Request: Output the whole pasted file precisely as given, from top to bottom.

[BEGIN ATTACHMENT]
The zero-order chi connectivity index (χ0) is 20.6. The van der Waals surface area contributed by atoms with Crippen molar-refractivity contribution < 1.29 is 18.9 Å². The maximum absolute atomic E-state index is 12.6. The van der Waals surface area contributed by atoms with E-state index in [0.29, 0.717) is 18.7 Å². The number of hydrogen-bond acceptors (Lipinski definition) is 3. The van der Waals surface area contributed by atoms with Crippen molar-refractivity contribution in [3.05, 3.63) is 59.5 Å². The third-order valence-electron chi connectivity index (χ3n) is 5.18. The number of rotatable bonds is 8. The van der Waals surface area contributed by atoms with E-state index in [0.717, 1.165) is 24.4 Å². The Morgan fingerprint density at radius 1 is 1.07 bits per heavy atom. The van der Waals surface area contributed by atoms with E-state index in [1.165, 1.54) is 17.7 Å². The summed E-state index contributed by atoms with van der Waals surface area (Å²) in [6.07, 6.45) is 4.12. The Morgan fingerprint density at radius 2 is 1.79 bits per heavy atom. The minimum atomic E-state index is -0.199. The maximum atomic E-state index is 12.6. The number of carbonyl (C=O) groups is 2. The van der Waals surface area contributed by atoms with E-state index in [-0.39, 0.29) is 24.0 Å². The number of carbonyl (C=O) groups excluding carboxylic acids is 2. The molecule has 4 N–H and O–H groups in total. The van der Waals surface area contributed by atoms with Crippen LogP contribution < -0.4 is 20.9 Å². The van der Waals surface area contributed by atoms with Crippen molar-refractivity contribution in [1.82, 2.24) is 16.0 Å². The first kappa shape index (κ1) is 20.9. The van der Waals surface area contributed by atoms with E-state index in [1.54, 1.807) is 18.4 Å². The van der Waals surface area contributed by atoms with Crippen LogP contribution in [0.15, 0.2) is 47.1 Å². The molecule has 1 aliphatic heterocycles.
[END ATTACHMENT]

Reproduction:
The zero-order chi connectivity index (χ0) is 20.6. The van der Waals surface area contributed by atoms with Crippen molar-refractivity contribution < 1.29 is 18.9 Å². The maximum absolute atomic E-state index is 12.6. The van der Waals surface area contributed by atoms with E-state index in [0.29, 0.717) is 18.7 Å². The number of hydrogen-bond acceptors (Lipinski definition) is 3. The van der Waals surface area contributed by atoms with Crippen molar-refractivity contribution in [3.05, 3.63) is 59.5 Å². The third-order valence-electron chi connectivity index (χ3n) is 5.18. The number of rotatable bonds is 8. The van der Waals surface area contributed by atoms with E-state index in [0.717, 1.165) is 24.4 Å². The Morgan fingerprint density at radius 1 is 1.07 bits per heavy atom. The van der Waals surface area contributed by atoms with E-state index in [1.165, 1.54) is 17.7 Å². The summed E-state index contributed by atoms with van der Waals surface area (Å²) in [6.07, 6.45) is 4.12. The Morgan fingerprint density at radius 2 is 1.79 bits per heavy atom. The minimum atomic E-state index is -0.199. The maximum atomic E-state index is 12.6. The number of carbonyl (C=O) groups is 2. The van der Waals surface area contributed by atoms with E-state index in [-0.39, 0.29) is 24.0 Å². The number of carbonyl (C=O) groups excluding carboxylic acids is 2. The molecule has 4 N–H and O–H groups in total. The van der Waals surface area contributed by atoms with Crippen LogP contribution < -0.4 is 20.9 Å². The van der Waals surface area contributed by atoms with Crippen molar-refractivity contribution in [1.82, 2.24) is 16.0 Å². The first kappa shape index (κ1) is 20.9. The van der Waals surface area contributed by atoms with E-state index in [1.54, 1.807) is 18.4 Å². The van der Waals surface area contributed by atoms with Crippen LogP contribution in [0.15, 0.2) is 47.1 Å². The molecule has 1 aliphatic heterocycles.